I have known those who have a “big ego with a low self esteem” I never quite understood how that worked. Perhaps the big ego is the equivilent of misguided self esteem…there is too much self absorption and not enough concern for others. Your concepts are soo wonderful. Real God centered self esteem evidentally needs to look outward and then the inward feels better about itself. It is a journey not a destination.

    • Reply admin May 13, 2008 at 6:05 pm

      Great insight! Sometimes we pretend to be strong when we are most unsure of ourselves. Of course the solution is not to become sure of ourselves but to place our faith in God. We can be strong knowing that we are in His hands!

      Thank you for your observations!

  • Reply Kris May 9, 2008 at 9:10 pm

    I’m curious to know your feelings about what the apostles have said about self-esteem. Particularly James E. Faust. He definitely recommends it.

    I agree that there is perhaps an undue or unhealthy amount of emphasis given to “feeling good about yourself” or being confident in yourself. Focusing on yourself obviously makes you blind to the needs of others and stunts spiritual growth, because self-lessness is one pathway to spiritual growth and becoming more God-like.

    But I feel like God does truly want me to feel happy about the person I am, I feel he wants me to feel valued as a daughter of God, and that I respect myself and don’t demean or degrade myself internally. I don’t believe that the entire philosophy is as damaging as you have presented it to be. I feel there must be some aspects of Truth in the self-esteem “movement” as you call it; otherwise it would not be spoken about by the Apostles.

    • Reply Barbara May 13, 2008 at 8:30 am

      Kris,

      Appreciate your question and the opportunity to dialogue about the concept of self-esteem. I agree with you–there is no question that God wants us to view ourselves as beloved and valued sons and daughters of God and that we should respect ourselves.

      However, we always need to be careful with concepts that are created by humans before we accept them as Truth with a capital “T”. A couple of years ago I sat in a Gospel Essentials class in which the teacher discussed self-esteem and taught the class that “We cannot love others until we love ourselves”. I am not the scriptorian that Wally is, so maybe I am wrong, but I don’t remember that being taught in the scriptures. Would Jesus say that the way to find ourselves is to focus on loving and celebrating ourselves first? I think what He said was that in order to truly find ourselves, we need to lose ourselves—as Wally says, to forget ourselves and turn to God (who usually then gives us personalized messages about our true purpose and worth!) along with caring about and serving others outside of ourselves.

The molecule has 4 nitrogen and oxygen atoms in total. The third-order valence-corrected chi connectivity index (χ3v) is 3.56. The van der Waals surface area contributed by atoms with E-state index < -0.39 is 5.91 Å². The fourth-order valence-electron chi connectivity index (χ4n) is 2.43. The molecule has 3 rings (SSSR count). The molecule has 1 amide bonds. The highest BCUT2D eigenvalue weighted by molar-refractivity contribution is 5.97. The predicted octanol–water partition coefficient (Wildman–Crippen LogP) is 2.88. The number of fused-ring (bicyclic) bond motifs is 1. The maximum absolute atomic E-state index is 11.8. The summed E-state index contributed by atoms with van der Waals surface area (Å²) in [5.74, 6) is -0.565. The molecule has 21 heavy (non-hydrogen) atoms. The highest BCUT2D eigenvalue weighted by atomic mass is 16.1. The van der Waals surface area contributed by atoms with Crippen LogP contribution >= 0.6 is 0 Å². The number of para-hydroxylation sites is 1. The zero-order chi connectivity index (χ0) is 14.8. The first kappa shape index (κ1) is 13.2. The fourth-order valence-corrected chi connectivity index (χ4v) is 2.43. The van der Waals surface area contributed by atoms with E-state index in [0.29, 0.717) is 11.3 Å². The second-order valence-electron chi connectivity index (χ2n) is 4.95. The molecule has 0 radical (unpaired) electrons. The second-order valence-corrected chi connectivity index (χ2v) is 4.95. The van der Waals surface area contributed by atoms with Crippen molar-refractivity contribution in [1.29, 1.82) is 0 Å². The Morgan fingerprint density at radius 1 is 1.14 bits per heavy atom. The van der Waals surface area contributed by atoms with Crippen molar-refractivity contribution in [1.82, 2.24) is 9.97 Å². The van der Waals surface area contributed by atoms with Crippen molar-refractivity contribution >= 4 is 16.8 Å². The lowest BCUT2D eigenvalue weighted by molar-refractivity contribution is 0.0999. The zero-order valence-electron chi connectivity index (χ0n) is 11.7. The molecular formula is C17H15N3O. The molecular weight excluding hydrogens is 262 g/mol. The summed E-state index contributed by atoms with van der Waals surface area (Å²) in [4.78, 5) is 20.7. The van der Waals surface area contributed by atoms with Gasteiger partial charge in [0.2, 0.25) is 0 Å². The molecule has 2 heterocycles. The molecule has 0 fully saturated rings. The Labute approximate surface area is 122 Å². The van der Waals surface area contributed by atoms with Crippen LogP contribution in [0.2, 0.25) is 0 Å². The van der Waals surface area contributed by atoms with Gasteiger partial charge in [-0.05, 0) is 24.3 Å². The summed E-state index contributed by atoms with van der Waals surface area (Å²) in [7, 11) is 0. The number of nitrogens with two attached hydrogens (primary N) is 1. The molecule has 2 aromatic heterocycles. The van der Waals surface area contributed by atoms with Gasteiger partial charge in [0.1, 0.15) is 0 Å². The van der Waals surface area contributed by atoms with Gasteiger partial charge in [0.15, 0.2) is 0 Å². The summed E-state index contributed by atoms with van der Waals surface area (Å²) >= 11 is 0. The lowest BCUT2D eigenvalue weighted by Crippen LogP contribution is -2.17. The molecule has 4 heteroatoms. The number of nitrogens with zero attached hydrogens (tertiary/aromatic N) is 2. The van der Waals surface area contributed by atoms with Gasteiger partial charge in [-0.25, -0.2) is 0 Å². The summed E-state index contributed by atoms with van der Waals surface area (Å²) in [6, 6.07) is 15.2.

Ask yourself, when we are depressed or struggling, which course of action tends to help us feel better—sitting at home and trying to reflect upon how valuable we are as compared to others or using the gifts that the Lord has bestowed upon us to assist someone else or create something or build a good relationship with someone else or ponder a Gospel Truth, etc?

      Self-esteem is a worldly concept that is different than understanding we are beloved and worthy children of God. Taken to the extreme it results in man-made “truths” that we are incapable of loving others until we love ourselves first. If, instead, we attempt to follow the Savior’s counsel and forget ourselves a little, as Wally puts it, that does not result in us feeling we are of less value or in respecting ourselves less. It results in us finding our true purpose and joy in life.

      • Reply admin May 14, 2008 at 9:07 am

        Wow, Barbara! I like how you explained that!

        -Wally

    • Reply admin May 13, 2008 at 6:06 pm

      I appreciate your sensible comment.

      There is a little semantic problem with Pres. Faust’s excellent talk. What he describes is less like self-esteem than self-respect. I know that he uses the word self-esteem, but what he recommends is not very close to what the self- esteem movement recommends. He used the word differently from the way people in the field do.

      I think there are a few main points:

      1. Most of us would do well to think less about ourselves and more about God. We are to “look to God and live.”

      2. Self-forgetfulness is not the same as self-hate. I do not recommend self- hate – or self love. I recommend self- forgetfulness. “Look to me in every thought,” was Jesus’ invitation. I take it very literally.

      3. As our “confidence waxes strong in the presence of God,” we have love, joy, and peace–very positive mental states. We have the spirit of rejoicing exemplified by Ammon (Alma 26). This is the positive state we seek.

      The bottom line is that we get to heavenly peace by focusing our thinking on God–not by the standard self-esteem activities. Maybe I would compare this to a medical treatment. How many band-aids are required to fix a brain tumor? Band-aids may give us the feeling of productive activity, but they would not address the real problem. Our real problem is estrangement from God. Self- esteem activities may distract from the pain but cannot fix the problem. In fact, some self-esteem activities are positively counterproductive; they encourage pride and self-centeredness.

      I wonder if you would be willing to read James Faulconer’s excellent article on this subject?

      Blessings to you.

      -Wally

  • Reply Jim May 12, 2008 at 2:33 pm

    Kris,
    Dr. Wally is much more capable of responding than I am, but I’ll take a stab and will look forward to his comments too.